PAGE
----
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Shared knowledge among groups of lawyers facing similar issues: the power of

Previously, I urged lawyers who practice in a company to network with other lawyers in similar roles (See my post of Dec. 19, 2005 about PELF.). In the future, in-house counsel will network as they contribute to wikis. The most famous wiki is Wikipedia, a web-based encyclopedia that rivals any commercial, hard-copy offering, but legal wikis are sure to sprout.

When a critical mass of in-house lawyers who handle bankruptcies, for instance, start a no-cost sharing of experiences, documents, guidance, Q&A, lobbying information, and evaluations of outside counsel, the collective expertise available in an easy-to-use wiki – much better than listservs or websites or blogs – will attract more users. A network effect will propel the legal wiki medium (For more on wikis, see Keith Ecker, “Wiki Revolution,” InsideCounsel, Feb. 2006 at 40.).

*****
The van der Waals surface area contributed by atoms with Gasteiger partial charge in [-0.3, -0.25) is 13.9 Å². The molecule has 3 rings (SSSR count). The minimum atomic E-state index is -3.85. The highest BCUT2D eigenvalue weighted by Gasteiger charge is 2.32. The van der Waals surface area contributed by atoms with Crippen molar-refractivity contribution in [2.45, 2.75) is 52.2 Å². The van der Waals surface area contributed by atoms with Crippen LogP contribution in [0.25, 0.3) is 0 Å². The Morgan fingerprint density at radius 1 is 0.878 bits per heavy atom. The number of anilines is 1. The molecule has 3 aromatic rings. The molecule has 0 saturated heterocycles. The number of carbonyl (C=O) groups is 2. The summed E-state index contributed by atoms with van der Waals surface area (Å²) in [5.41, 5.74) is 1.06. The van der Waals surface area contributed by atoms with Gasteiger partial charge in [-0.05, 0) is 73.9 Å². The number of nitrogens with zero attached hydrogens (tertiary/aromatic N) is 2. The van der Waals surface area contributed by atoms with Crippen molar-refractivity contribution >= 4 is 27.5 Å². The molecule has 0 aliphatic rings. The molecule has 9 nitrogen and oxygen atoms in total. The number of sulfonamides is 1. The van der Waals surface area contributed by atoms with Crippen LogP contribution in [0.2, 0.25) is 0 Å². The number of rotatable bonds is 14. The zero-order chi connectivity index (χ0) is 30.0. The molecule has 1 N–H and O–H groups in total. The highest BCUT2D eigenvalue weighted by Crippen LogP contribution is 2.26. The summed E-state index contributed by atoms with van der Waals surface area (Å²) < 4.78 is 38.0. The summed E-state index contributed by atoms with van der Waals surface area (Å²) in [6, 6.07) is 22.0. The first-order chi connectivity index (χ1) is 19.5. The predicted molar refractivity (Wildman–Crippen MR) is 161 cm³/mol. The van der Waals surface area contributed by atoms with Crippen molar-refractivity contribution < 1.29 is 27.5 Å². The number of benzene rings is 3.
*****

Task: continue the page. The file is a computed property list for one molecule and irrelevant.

Quickly, law firms will realize that if they make useful, timely contributions, buyers will take note. In fact, law firms with a practice specialty will seed and support the wikis.

Eventually, legal wikis covering a practice area or industry will separate into free sites and membership sites. The bypassing of accepted disseminators of legal information will continue apace.